1. Mummies

The above image of the painting, Interior of a Kitchen by Martin Drolling has made extensive use of the color, Mummy Brown, a pigment which was made from the ground-up remains of both human and feline Egyptian mummies. Around 1915, one London colourman made the claim that he could produce enough Mummy Brown paint to meet customer demands for 20 years from just one mummy alone. It fell from popularity in the 19th century when its origins became more well known to artists. Edward Burnes-Jones’s (a British artist in this time) wife was quoted as saying:

“Edward scouted the idea of the pigment having anything to do with a mummy — said the name must be only borrowed to describe a particular shade of brown — but when assured that it was actually compounded of real mummy, he left us at once, hastened to the studio, and returning with the only tube he had, insisted on our giving it decent burial there and then. So a hole was bored in the green grass at our feet, and we all watched it put safely in, and the spot was marked by one of the girls planting a daisy root above it.”

Later in the 20th century, when the supply of available mummies was finally exhausted, the managing director of a Mummy Brown manufacturer was quoted as saying, “We might have a few odd limbs lying around somewhere…but not enough to make any more paint. We sold our last complete mummy some years ago for, I think, £3. Perhaps we shouldn’t have. We certainly can’t get any more.”

2. Lead

Lead-based white was one of the only white pigments available to artists until the twentieth century. Since then, safety regulations have made it more difficult to find and purchase, but it is still used today by some artists who prefer the unique handling of the paint. Van Gogh himself suffered from some of the key symptoms of lead poisoning (abdominal pain, anemia, stomatitis, signs of radial neuropathy, etc.) due to the careless, messy way he handled his pigments.

3. Paris Green (or “Emerald Green”)

The green crystalline powder, from which the pigment Paris Green is made, has also been used as both an insecticide and a rodenticide because of it’s high toxicity. It was a popular pigment used among such painters as Monet and Van Gogh.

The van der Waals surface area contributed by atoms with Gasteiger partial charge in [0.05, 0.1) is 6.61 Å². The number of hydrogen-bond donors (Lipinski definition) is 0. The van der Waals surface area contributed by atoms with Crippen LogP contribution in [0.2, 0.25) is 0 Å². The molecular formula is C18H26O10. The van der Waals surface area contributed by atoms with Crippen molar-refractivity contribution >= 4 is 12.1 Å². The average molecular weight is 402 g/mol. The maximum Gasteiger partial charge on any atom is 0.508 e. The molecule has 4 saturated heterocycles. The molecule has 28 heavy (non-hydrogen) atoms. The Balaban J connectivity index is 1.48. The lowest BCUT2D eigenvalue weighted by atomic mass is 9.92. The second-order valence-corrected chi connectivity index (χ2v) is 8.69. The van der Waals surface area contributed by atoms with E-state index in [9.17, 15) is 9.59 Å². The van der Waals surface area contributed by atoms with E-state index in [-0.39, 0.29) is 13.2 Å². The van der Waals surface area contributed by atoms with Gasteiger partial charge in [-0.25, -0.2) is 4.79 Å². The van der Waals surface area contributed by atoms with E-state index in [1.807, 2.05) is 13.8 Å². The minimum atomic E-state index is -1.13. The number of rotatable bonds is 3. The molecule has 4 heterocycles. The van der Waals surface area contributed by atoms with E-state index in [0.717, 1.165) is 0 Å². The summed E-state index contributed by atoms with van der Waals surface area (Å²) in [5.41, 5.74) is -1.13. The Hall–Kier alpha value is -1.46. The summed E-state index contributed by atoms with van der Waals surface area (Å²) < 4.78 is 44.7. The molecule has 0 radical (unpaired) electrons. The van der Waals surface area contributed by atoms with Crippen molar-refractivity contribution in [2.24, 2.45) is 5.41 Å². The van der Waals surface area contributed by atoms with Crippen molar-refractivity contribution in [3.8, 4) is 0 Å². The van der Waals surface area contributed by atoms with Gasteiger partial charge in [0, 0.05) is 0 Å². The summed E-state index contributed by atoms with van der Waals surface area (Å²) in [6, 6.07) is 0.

4. Boiled Insects

Carmine is a deep red/purple color, similar to blood. The natural dye carmine is produced by boiling a dried insect, cochineal, and extracting its carminic acid then mixing it with aluminum or calcium salts to make carmine dye. Though popular in the middle ages, carmine has since been largely abandoned in art, almost completely disappearing in the 20th century due to it not being able to compete with the newly discovered artificial dyes of 19th century Europe. It has since made a comeback becoming valuable again after many of the commercial synthetic red dyes were found to be carcinogenic. Today, it’s mainly found as a colorant in food and lipstick.

5. Arsenic

Realgar is a toxic, ruby-red colored pigment. It is a known carcinogen and an arsenic poison. It was used to poison rats in medieval Spain and in 16th century England and is still sometimes used today to kill weeds, insects, and rodents. Early occurrences of realgar as a red painting pigment are known for works of art from China, India, Central Asia, and Egypt. It was used in European fine-art painting during the Renaissance era, a use which died out by the 18th century.

Scheele’s Green is another pigment with arsenic in it. Napoleon Bonaparte stayed in a room painted his favorite color during his exile in St. Helena- bright green. Arsenic exposure has been linked to an increased risk of stomach cancer, which is what Napoleon is generally believed to have died from.

6. Sea Snails

To produce the pigment, Tyrian Purple, a certain kind of predatory sea snail were believed to have been collected in large vats and left to decompose. This naturally produced a really horrible smell, so bad that the Talmud (a body of Jewish ceremonial law) even granted women the right to divorce any man who became a dyer after marriage. Not much else is known about the subsequent steps that were taken to produce this dye in ancient times.

7. Cow Urine

The pigment, Indian Yellow, is claimed to have been originally produced in rural India by feeding cows nothing but mango leaves and water and then collecting and drying their urine. This would produce foul-smelling balls of the raw pigment. Eventually, the process was outlawed in 1908 for being inhumane. The cows were not well-nourished and the leaves contained the toxin, urushiol, which is found in poison ivy as well.

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Posted by:Casey Webb

Founder & Editor-in-Chief of Jung Katz, as well as Editor for ZIIBRA.

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